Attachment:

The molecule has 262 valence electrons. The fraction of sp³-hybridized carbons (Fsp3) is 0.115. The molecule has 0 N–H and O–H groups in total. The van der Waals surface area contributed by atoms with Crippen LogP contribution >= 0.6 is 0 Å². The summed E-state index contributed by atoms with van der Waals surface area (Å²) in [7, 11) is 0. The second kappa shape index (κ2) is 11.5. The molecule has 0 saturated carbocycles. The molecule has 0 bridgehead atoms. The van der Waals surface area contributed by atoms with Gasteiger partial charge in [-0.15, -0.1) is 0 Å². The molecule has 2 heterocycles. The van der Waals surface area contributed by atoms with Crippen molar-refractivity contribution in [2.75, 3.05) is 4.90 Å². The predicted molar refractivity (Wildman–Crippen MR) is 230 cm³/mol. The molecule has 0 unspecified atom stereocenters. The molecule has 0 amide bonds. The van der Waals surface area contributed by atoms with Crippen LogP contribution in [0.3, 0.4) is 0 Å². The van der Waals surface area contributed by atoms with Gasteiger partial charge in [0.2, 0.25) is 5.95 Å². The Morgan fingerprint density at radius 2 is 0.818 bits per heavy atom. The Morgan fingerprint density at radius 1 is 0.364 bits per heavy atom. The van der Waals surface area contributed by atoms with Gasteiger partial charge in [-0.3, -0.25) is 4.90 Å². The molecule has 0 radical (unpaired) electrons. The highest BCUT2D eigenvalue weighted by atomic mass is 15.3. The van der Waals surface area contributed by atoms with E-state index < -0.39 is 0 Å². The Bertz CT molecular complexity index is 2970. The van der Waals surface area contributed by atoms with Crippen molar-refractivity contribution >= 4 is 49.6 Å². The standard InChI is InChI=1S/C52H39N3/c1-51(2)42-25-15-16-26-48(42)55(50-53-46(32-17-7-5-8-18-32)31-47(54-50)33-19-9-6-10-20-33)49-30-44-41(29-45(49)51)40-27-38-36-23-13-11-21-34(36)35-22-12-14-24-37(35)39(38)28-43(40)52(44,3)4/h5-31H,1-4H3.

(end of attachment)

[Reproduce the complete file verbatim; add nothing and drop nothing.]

The molecule has 262 valence electrons. The fraction of sp³-hybridized carbons (Fsp3) is 0.115. The molecule has 0 N–H and O–H groups in total. The van der Waals surface area contributed by atoms with Crippen LogP contribution >= 0.6 is 0 Å². The summed E-state index contributed by atoms with van der Waals surface area (Å²) in [7, 11) is 0. The second kappa shape index (κ2) is 11.5. The molecule has 0 saturated carbocycles. The molecule has 0 bridgehead atoms. The van der Waals surface area contributed by atoms with Gasteiger partial charge in [-0.15, -0.1) is 0 Å². The molecule has 2 heterocycles. The van der Waals surface area contributed by atoms with Crippen molar-refractivity contribution in [2.75, 3.05) is 4.90 Å². The predicted molar refractivity (Wildman–Crippen MR) is 230 cm³/mol. The molecule has 0 unspecified atom stereocenters. The molecule has 0 amide bonds. The van der Waals surface area contributed by atoms with Crippen LogP contribution in [0.3, 0.4) is 0 Å². The van der Waals surface area contributed by atoms with Gasteiger partial charge in [0.2, 0.25) is 5.95 Å². The Morgan fingerprint density at radius 2 is 0.818 bits per heavy atom. The Morgan fingerprint density at radius 1 is 0.364 bits per heavy atom. The van der Waals surface area contributed by atoms with Gasteiger partial charge in [-0.3, -0.25) is 4.90 Å². The molecule has 0 radical (unpaired) electrons. The highest BCUT2D eigenvalue weighted by atomic mass is 15.3. The van der Waals surface area contributed by atoms with E-state index < -0.39 is 0 Å². The Bertz CT molecular complexity index is 2970. The van der Waals surface area contributed by atoms with Crippen molar-refractivity contribution >= 4 is 49.6 Å². The standard InChI is InChI=1S/C52H39N3/c1-51(2)42-25-15-16-26-48(42)55(50-53-46(32-17-7-5-8-18-32)31-47(54-50)33-19-9-6-10-20-33)49-30-44-41(29-45(49)51)40-27-38-36-23-13-11-21-34(36)35-22-12-14-24-37(35)39(38)28-43(40)52(44,3)4/h5-31H,1-4H3.